Take for example, the Three-Fifths Compromise. At the insistence of delegates from southern states, Congress was denied the power to limit the slave trade for a minimum of 20 years, and slaves – although denied the vote and not recognized as citizens by those states – were allowed to be counted as 3/5 persons for the purpose of apportioning representatives and determining presidential electoral votes.
Most important, perhaps, delegates compromised on the thorny issue of apportioning members of Congress, an issue that had bitterly divided the larger and smaller states. The small states wanted each state to have the same number of representatives, and the large states wanted representation determined by population. Under a plan put forward by delegate Roger Sherman of Connecticut (known as the Connecticut Compromise), representation in the House of Representatives would be based on population, while each state would be guaranteed an equal two senators in the new Senate.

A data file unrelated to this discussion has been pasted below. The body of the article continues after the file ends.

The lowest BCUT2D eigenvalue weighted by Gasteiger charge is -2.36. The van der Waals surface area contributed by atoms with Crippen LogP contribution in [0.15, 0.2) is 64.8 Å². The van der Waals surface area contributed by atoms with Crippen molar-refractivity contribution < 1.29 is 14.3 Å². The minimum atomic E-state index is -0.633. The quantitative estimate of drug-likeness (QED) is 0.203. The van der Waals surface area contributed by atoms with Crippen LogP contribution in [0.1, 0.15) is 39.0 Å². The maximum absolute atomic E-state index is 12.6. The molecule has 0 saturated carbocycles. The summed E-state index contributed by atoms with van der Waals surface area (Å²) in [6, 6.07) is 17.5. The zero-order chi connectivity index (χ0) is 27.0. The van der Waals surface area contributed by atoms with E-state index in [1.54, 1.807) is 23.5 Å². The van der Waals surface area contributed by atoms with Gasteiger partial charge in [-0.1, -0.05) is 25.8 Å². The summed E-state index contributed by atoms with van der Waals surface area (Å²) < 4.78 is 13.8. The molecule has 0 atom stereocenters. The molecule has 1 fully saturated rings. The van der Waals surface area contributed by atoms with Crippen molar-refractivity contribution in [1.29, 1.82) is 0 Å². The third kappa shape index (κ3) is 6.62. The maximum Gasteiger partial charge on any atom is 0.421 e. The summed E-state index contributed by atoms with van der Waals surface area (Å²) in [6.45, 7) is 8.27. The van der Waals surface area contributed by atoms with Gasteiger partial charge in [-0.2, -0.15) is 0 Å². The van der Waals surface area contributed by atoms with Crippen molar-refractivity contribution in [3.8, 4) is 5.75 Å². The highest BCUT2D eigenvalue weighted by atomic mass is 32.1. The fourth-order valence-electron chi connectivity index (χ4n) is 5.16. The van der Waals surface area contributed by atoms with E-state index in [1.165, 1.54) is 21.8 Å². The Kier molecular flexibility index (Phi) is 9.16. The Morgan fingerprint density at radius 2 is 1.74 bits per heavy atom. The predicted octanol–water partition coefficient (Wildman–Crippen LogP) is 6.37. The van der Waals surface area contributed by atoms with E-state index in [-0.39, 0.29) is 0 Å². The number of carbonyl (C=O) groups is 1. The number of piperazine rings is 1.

Although the delegates at the 1787 Convention faced an arduous challenge, the document they drafted continues to be the foundation of American government and political thought to this day. Compromise worked then, and it can work now.
Shortly after the work of the convention was completed, Thomas Jefferson penned a letter on the importance of compromise: “It is necessary to give as well as take in a government like ours." And in another piece of correspondence, he echoed: "I see the necessity of sacrificing our opinions sometimes to the opinions of others for the sake of harmony.”